Avoid Non-Maskable Interrupts (NMIs)

Avoid the Non-Maskable Interrupt (NMI) in x86 designs. ARM doesn't even support it. An NMI is an interrupt that can't be disabled by clearing the CPU's interrupt-enable flag, unlike most normal interrupts. Non-Maskable interrupts are typically used to signal events that require immediate action, such as a parity error, a hardware failure, or imminent loss of power.

The problem with NMIs is that they can occur even when interrupts have been disabled. This is important because sometimes developers assume that they can mask interrupts in order to prevent their processes from being interrupted. NMIs undermine this assumption, and this can lead to unexpected behavior if an NMI fires during a period in which the software expects to be operating without interruption.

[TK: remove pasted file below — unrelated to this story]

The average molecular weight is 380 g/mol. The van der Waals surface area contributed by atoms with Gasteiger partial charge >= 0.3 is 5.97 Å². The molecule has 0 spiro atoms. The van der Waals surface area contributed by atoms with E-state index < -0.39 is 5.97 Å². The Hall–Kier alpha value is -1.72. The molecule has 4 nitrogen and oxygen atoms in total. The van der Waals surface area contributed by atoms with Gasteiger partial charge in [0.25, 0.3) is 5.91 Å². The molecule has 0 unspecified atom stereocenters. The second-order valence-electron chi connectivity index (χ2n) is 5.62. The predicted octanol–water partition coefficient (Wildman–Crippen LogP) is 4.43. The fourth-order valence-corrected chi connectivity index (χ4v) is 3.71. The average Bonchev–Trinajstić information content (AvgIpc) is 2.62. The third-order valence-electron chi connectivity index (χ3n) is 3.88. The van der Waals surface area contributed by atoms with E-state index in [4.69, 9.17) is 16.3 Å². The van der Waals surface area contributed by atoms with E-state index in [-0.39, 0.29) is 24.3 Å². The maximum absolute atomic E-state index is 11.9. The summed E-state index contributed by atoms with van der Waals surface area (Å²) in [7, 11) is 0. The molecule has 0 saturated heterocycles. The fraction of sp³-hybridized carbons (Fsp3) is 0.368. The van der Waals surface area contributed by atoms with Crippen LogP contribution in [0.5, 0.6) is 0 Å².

For this reason, NMIs are normally used only when the subsequent condition of the machine isn't a relevant consideration; for instance, when the machine is about to shut down, or when an unrecoverable hardware error has occurred.

Anytime an NMI is used, any software may experience unexpected behavior and there's no good way to predict what the behavior may be.